Money vs quality of employment

Discussion in 'Questions From New Drivers' started by cdavis188, Jul 15, 2022.

  1. cdavis188

    cdavis188 Light Load Member

    Jun 10, 2021
    Not sure if i qualify as a 'new' driver but here goes.

    I make some good money at my current company. DM's are great, they run great equipment, overall a nice place to work. However they're based out of Fargo, ND, about 600 miles from where I'm going to live, and honestly their health insurance stinks.

    There's a small 15 truck outfit in my hometown that I'm moving back to. I did an internship there in high school. I know the office people and mechanics very well. They operate late model tractors. Majority of their reefer trailers are older but well maintained Thermoking's. Most runs are out east and back, with weekly hometime. 10-12k a month isn't hard to achieve if you do what you're supposed to. Just an overall nice place where the two main dispatchers actually know you by name.

    Now the bad: their trucks run at 62, their pay is nothing to write home about ($1,000 net/week), and obviously they don't have as much flexibility as larger carriers when the economy tanks.

    Probably their biggest perk is they offer full health insurance coverage to their drivers, $1500 deductible, and it's completely paid by them. If i were to try to get similar coverage at my current company, my pay would take a hit, and the best deductible they offer is $3250.

    I love my current company, i really do, but more often than not they have trouble getting me a load home where i won't have to deadhead for hundreds of miles. I'd take a paycut at the other company and I'd travel slower, but they offer weekly hometime that's flexible, a laid back family atmosphere, a company paid insurance policy, and their office and shop are literally a couple miles from my doorstep, and not clear up in North Dakota.

    Any opinions are welcome.
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  3. bonder45

    bonder45 Road Train Member

    Oct 2, 2011
    Williston, ND
  4. cdavis188

    cdavis188 Light Load Member

    Jun 10, 2021
    Salina, KS
  5. Val_Caldera

    Val_Caldera Road Train Member

    Apr 2, 2021

    Appears there's "a hitch in your giddyup".

    10-12K a month doesn't equal "$1,000.00 net/week". The RED bits don't compute.
    What's the potential GROSS B4 "deducts"??
  6. JoeTruck

    JoeTruck Heavy Load Member

    Mar 13, 2015
    LOWER 48
    With two years experience and clean record a driver should make15 or 16 hundred a week dry van. 1800 reefer. 2000 flat or tanker.
    Health care only matters if you use it. You know if you are going to run up medical bills.
    The only way I would work 1000 is home every night.
    Companies in areas where the cost of living is low get away with low pay.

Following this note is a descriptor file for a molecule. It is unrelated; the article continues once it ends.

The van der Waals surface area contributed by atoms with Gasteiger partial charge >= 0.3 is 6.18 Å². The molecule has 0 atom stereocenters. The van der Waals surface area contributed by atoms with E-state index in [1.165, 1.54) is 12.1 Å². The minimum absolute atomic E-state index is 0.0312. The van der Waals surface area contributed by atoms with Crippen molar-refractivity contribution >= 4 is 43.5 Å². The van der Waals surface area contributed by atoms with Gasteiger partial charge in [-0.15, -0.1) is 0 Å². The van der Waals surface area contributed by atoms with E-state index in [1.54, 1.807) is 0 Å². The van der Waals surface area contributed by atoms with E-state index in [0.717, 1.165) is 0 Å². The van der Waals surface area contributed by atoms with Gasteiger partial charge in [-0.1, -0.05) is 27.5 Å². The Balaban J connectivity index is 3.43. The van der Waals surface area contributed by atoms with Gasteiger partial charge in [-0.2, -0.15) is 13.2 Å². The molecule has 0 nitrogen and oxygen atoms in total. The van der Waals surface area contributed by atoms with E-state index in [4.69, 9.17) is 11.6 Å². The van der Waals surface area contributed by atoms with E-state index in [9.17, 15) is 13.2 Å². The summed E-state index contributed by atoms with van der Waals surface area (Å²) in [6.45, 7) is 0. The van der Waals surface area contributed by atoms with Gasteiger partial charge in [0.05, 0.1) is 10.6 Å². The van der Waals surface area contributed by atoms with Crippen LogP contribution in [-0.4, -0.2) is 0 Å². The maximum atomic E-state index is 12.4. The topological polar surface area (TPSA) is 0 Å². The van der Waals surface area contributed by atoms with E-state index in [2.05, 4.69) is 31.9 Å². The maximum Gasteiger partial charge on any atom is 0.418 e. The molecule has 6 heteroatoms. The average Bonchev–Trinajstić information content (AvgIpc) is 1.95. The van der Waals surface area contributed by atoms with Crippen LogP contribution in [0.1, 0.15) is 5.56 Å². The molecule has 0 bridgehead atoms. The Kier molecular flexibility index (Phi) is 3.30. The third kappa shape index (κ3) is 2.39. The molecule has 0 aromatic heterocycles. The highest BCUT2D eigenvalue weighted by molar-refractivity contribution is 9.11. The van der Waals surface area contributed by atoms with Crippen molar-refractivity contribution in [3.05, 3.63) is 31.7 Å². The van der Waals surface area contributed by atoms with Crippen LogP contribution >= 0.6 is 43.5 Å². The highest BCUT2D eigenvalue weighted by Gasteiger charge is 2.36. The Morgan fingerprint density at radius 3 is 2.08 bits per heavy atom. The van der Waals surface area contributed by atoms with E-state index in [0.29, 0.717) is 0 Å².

A couple years ago I was very happy working for a company in my town getting 46 a mile. Went to a company outside of Chicago and got 65 a mile.
    Just keep looking and the right job will come along
  7. Thrasher28

    Thrasher28 Bobtail Member

    May 12, 2022
    Do you have medical issues that would make the free coverage important? The things you like about the new company can be found in thousands of other companies. The only standout one is free health insurance.

    Money isn’t everything, but having a similar job you like 80% as much for 1750 a week seems like a better quality of life than a job you love for 1000 a week. It’s subjective to you and depends on your cost of living, but I can enjoy life a lot more with 1500/wk (after you pay for insurance) than I would only netting 1000
  8. bryan21384

    bryan21384 Road Train Member

    Sep 18, 2009
    1918 Anywhere, USA 90210
    OK so you're going to be taking home a thousand a week. If I'm betting, I'd say you can make a living off that. Some say you should make 1500 to 1800 take home weekly......everywhere is increasing cpm but you ain't gonna see the 1500 to 1800 take home every single week. It's not so much about what you make, but whether you can make a living. If being home is what you value more, and the pay is similar, with full company paid health coverage, I'd make the jump. After reading your post, if feels like a wash to me. What you're not making in terms of take home is being put back in your health coverage. Folks gotta realize with these jobs, you gotta give up something. It's unlikely to impossible for a company to meet every need and standard.
  9. tscottme

    tscottme Road Train Member

    Jul 25, 2008
    Nashville, TN
    Being an adult sucks. The easy choices are picking between something you don't like and something you really like. The hard decisions are between things you like but by different amounts. If you are paying your bills and saving money at your current job stay put.

    DRTDEVL Road Train Member

    Jan 27, 2013
    Austin, MN
    Give it a try. Don't burn any bridges, give proper notice, make sure the truck is nice and clean when turned in, and try the new place out. Be honest with your current employer and don't do anything dumb on the way out the door. If it doesn't work pout like you hope at the new place, you can call the old place back up and get in their truck again because they will remember how you handled it this time.
  11. rockeee

    rockeee Light Load Member

    Apr 22, 2015
    Kalama, Wa
    Hard to say but having the terminal in your backyard is a big plus. Joe mentioned that the health care only matters if you use it, which is true. But if you "have" to use it for some unforeseen reason, that could be money in the bank right there. What is the difference in the other benefits they have? Do what your gut tells you. Just guessing but he might have meant 10-12k miles a month..
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